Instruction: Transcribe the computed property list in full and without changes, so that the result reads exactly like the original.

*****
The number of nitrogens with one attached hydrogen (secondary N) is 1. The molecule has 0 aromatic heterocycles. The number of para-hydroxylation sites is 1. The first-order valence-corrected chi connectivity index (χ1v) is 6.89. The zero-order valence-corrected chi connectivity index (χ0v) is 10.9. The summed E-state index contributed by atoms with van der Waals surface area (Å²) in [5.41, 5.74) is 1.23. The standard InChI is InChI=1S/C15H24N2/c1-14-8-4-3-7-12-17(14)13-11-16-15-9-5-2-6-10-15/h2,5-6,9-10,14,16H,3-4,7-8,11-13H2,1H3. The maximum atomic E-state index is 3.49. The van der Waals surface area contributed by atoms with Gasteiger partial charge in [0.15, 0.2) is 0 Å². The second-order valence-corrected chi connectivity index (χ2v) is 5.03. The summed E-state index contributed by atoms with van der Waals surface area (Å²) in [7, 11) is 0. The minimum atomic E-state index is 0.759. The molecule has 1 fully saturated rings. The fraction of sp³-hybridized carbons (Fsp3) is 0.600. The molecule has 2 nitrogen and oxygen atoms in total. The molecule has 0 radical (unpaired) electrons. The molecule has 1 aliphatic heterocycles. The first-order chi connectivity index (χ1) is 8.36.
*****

The number of nitrogens with one attached hydrogen (secondary N) is 1. The molecule has 0 aromatic heterocycles. The number of para-hydroxylation sites is 1. The first-order valence-corrected chi connectivity index (χ1v) is 6.89. The zero-order valence-corrected chi connectivity index (χ0v) is 10.9. The summed E-state index contributed by atoms with van der Waals surface area (Å²) in [5.41, 5.74) is 1.23. The standard InChI is InChI=1S/C15H24N2/c1-14-8-4-3-7-12-17(14)13-11-16-15-9-5-2-6-10-15/h2,5-6,9-10,14,16H,3-4,7-8,11-13H2,1H3. The maximum atomic E-state index is 3.49. The van der Waals surface area contributed by atoms with Gasteiger partial charge in [0.15, 0.2) is 0 Å². The second-order valence-corrected chi connectivity index (χ2v) is 5.03. The summed E-state index contributed by atoms with van der Waals surface area (Å²) in [7, 11) is 0. The minimum atomic E-state index is 0.759. The molecule has 1 fully saturated rings. The fraction of sp³-hybridized carbons (Fsp3) is 0.600. The molecule has 2 nitrogen and oxygen atoms in total. The molecule has 0 radical (unpaired) electrons. The molecule has 1 aliphatic heterocycles. The first-order chi connectivity index (χ1) is 8.36.